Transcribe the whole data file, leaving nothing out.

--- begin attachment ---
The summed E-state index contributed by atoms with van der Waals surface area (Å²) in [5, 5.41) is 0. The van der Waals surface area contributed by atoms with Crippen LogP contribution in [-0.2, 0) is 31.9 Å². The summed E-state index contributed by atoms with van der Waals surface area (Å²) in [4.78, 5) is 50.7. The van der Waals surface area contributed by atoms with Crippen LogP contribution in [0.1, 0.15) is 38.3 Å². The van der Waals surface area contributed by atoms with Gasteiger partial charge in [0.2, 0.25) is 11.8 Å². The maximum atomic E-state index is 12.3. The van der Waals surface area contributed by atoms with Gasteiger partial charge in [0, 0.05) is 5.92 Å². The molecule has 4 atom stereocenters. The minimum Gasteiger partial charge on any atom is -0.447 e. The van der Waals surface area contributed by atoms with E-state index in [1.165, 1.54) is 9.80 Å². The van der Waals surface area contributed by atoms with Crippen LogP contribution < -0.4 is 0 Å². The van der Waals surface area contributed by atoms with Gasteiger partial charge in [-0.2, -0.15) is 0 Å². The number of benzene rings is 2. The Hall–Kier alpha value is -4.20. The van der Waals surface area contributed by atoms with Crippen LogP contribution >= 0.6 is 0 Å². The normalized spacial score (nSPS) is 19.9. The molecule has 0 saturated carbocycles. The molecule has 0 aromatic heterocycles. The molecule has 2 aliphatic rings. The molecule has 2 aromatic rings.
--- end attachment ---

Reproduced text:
The summed E-state index contributed by atoms with van der Waals surface area (Å²) in [5, 5.41) is 0. The van der Waals surface area contributed by atoms with Crippen LogP contribution in [-0.2, 0) is 31.9 Å². The summed E-state index contributed by atoms with van der Waals surface area (Å²) in [4.78, 5) is 50.7. The van der Waals surface area contributed by atoms with Crippen LogP contribution in [0.1, 0.15) is 38.3 Å². The van der Waals surface area contributed by atoms with Gasteiger partial charge in [0.2, 0.25) is 11.8 Å². The maximum atomic E-state index is 12.3. The van der Waals surface area contributed by atoms with Gasteiger partial charge in [0, 0.05) is 5.92 Å². The molecule has 4 atom stereocenters. The minimum Gasteiger partial charge on any atom is -0.447 e. The van der Waals surface area contributed by atoms with E-state index in [1.165, 1.54) is 9.80 Å². The van der Waals surface area contributed by atoms with Crippen LogP contribution < -0.4 is 0 Å². The van der Waals surface area contributed by atoms with Gasteiger partial charge in [-0.2, -0.15) is 0 Å². The number of benzene rings is 2. The Hall–Kier alpha value is -4.20. The van der Waals surface area contributed by atoms with Crippen LogP contribution >= 0.6 is 0 Å². The normalized spacial score (nSPS) is 19.9. The molecule has 0 saturated carbocycles. The molecule has 0 aromatic heterocycles. The molecule has 2 aliphatic rings. The molecule has 2 aromatic rings.